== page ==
Virginia veteran who bucked Covid orders vows to fight on after his restaurant stormed by authorities

The perceived danger of COVID may have receded, but the dangers of the draconian COVID response have lingered on and Friday a Virginia business owner took the brunt of authoritarianism when his restaurant was raided.

Matt Strickland is a U.S. Army veteran, candidate for state Senate and small business owner of Gourmeltz in Fredericksburg, Va., and in 2021 his dedication to freedom was put to the test when he stood up to then-Gov. Ralph Northam’s (D) COVID restrictions. Though Northam had been succeeded by Gov. Glenn Youngkin (R), the Democrat’s appointees remained and had not relented in their efforts to put down anyone who stood against COVID tyranny.

Friday, Strickland live-streamed his interaction with law enforcement and agents of the Virginia Alcoholic Beverage Control Authority (ABC) while they executed a warrant for records and any information that related to the possession and sale of alcoholic beverages at Gourmeltz.

“You’re shutting down a man’s livelihood for not following COVID mandates that didn’t do anything to prevent COVID,” he could be heard stating calmly to the authorities.

“It set our kids back so many years, these mandates,” Strickland went on. “It set small businesses back so many years. It destroyed small businesses. It destroyed ’em. It destroyed families. It destroyed our community. And it destroyed our country.”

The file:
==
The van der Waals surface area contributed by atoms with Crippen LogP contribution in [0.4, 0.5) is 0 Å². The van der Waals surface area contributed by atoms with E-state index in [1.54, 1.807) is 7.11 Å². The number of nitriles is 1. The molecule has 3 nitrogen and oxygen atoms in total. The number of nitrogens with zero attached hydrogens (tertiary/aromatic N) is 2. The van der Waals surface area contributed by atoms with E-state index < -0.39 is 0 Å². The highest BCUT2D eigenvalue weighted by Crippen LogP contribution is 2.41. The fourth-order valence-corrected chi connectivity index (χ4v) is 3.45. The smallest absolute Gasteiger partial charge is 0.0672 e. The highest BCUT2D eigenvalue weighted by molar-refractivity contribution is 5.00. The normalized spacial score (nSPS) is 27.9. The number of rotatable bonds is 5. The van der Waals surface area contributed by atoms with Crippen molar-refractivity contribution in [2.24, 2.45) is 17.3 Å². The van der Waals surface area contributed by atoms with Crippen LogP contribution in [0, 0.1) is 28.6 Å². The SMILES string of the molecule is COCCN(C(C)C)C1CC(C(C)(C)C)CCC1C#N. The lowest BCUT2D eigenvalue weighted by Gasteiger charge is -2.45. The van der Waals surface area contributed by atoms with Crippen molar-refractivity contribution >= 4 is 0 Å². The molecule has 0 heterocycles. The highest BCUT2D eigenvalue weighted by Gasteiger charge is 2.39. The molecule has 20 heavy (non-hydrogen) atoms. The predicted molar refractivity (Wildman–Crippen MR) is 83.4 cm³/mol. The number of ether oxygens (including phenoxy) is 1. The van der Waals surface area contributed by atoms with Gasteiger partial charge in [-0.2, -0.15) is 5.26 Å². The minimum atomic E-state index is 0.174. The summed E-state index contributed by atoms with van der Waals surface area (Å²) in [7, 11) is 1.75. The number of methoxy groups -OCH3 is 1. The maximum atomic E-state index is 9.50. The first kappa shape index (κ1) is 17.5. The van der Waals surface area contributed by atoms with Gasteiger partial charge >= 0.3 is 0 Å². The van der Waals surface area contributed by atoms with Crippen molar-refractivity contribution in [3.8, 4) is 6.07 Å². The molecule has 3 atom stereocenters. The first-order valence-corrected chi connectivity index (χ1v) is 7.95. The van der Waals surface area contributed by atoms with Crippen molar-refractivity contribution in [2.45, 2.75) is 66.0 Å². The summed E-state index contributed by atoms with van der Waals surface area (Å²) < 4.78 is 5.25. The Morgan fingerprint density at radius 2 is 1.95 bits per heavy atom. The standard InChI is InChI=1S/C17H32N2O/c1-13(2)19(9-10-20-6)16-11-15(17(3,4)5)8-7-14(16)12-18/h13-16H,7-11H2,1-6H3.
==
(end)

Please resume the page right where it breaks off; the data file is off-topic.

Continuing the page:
The veteran further chastised authorities for “following orders” as he pointed out that doing so made them complicit and part of the problem.

As it happened, in February 2021, Gourmeltz was one of many businesses across the nation that had defied the diktats of overreaching government officials by not requiring patrons to wear face masks and maintain social distancing, according to The Center Square. As a result, his health permit was revoked and he was sued by the Virginia attorney general’s office.

Strickland recapped the main points in a video posted to Twitter.

The state had attempted to shut the business down entirely, but a judge denied the request and eventually, the Virginia AG dropped the charges and reissued the license, according to WUSA.

However, agencies persisted and as of September 2021 his beverage license was suspended and while ABC had issued a stay on enforcement, by November 2022, the Circuit Court of Spotsylvania County had ruled Gourmeltz had to cease alcohol sales for 90 days beginning Nov. 15.

“Despite administrative proceedings and the final order of the Circuit Court of Spotsylvania County affirming Virginia ABC’s decision to suspend Gourmeltz’s wine/beer on and off premises and mixed beverage licenses,” the ABC said in a statement, “the establishment failed to comply with ABC’s Board Order and continued to serve beer, wine and mixed beverages to customers.”

The agency was willing to cut the suspension to 15 days with more than $10,000 worth of fines to cover penalties and investigative costs, but Strickland refused to comply with the efforts of Northam-appointed ABC board members Maria Everett and Travis Hill.

“What the state of Virginia just did is they took my livelihood away from me right before Christmas,” the state Senate candidate told Fox 5 Monday before reporting, “I’m not concerned whatsoever.”

“I’ve been ready to die for my country since I was 17 years old, and I’m willing to fight as long and as hard as it takes to make sure that this fight that I’m in right now, this fight that we’re all in right now, doesn’t get passed down to the next generation,” Strickland expressed.

Kevin Haggerty


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